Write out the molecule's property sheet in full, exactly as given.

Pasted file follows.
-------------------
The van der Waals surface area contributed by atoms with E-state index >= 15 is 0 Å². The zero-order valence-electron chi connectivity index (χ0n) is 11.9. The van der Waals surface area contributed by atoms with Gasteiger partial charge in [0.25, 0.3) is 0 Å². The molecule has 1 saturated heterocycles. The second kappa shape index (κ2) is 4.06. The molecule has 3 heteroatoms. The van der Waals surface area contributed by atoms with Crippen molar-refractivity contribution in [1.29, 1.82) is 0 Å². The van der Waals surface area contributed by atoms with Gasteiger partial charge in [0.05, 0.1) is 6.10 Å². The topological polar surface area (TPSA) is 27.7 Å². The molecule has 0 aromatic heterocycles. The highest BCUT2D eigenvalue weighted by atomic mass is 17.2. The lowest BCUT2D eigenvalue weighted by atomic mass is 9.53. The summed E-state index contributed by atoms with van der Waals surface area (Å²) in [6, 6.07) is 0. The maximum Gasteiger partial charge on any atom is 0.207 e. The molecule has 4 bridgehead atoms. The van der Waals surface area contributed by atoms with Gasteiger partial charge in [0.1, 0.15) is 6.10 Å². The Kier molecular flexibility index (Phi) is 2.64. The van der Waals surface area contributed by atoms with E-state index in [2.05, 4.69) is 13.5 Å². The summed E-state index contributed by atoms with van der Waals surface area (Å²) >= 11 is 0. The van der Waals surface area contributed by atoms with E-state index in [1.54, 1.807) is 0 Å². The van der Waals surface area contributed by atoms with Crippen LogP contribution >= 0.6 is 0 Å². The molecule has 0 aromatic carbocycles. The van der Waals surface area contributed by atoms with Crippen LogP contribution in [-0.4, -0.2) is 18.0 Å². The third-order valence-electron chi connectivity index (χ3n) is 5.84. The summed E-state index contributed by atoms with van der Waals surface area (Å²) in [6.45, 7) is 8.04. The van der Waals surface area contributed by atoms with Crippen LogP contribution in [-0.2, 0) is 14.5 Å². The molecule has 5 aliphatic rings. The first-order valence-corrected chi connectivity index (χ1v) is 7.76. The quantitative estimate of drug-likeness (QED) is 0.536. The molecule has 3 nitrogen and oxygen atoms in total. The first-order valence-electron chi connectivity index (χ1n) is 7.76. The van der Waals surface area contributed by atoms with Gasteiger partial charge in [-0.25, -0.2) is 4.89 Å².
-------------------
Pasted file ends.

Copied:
The van der Waals surface area contributed by atoms with E-state index >= 15 is 0 Å². The zero-order valence-electron chi connectivity index (χ0n) is 11.9. The van der Waals surface area contributed by atoms with Gasteiger partial charge in [0.25, 0.3) is 0 Å². The molecule has 1 saturated heterocycles. The second kappa shape index (κ2) is 4.06. The molecule has 3 heteroatoms. The van der Waals surface area contributed by atoms with Crippen molar-refractivity contribution in [1.29, 1.82) is 0 Å². The van der Waals surface area contributed by atoms with Gasteiger partial charge in [0.05, 0.1) is 6.10 Å². The topological polar surface area (TPSA) is 27.7 Å². The molecule has 0 aromatic heterocycles. The highest BCUT2D eigenvalue weighted by atomic mass is 17.2. The lowest BCUT2D eigenvalue weighted by atomic mass is 9.53. The summed E-state index contributed by atoms with van der Waals surface area (Å²) in [6, 6.07) is 0. The maximum Gasteiger partial charge on any atom is 0.207 e. The molecule has 4 bridgehead atoms. The van der Waals surface area contributed by atoms with Gasteiger partial charge in [0.1, 0.15) is 6.10 Å². The Kier molecular flexibility index (Phi) is 2.64. The van der Waals surface area contributed by atoms with E-state index in [2.05, 4.69) is 13.5 Å². The summed E-state index contributed by atoms with van der Waals surface area (Å²) >= 11 is 0. The van der Waals surface area contributed by atoms with E-state index in [1.54, 1.807) is 0 Å². The van der Waals surface area contributed by atoms with Crippen LogP contribution >= 0.6 is 0 Å². The molecule has 0 aromatic carbocycles. The van der Waals surface area contributed by atoms with Crippen LogP contribution in [-0.4, -0.2) is 18.0 Å². The third-order valence-electron chi connectivity index (χ3n) is 5.84. The summed E-state index contributed by atoms with van der Waals surface area (Å²) in [6.45, 7) is 8.04. The van der Waals surface area contributed by atoms with Crippen LogP contribution in [-0.2, 0) is 14.5 Å². The molecule has 5 aliphatic rings. The first-order valence-corrected chi connectivity index (χ1v) is 7.76. The quantitative estimate of drug-likeness (QED) is 0.536. The molecule has 3 nitrogen and oxygen atoms in total. The first-order valence-electron chi connectivity index (χ1n) is 7.76. The van der Waals surface area contributed by atoms with Gasteiger partial charge in [-0.25, -0.2) is 4.89 Å².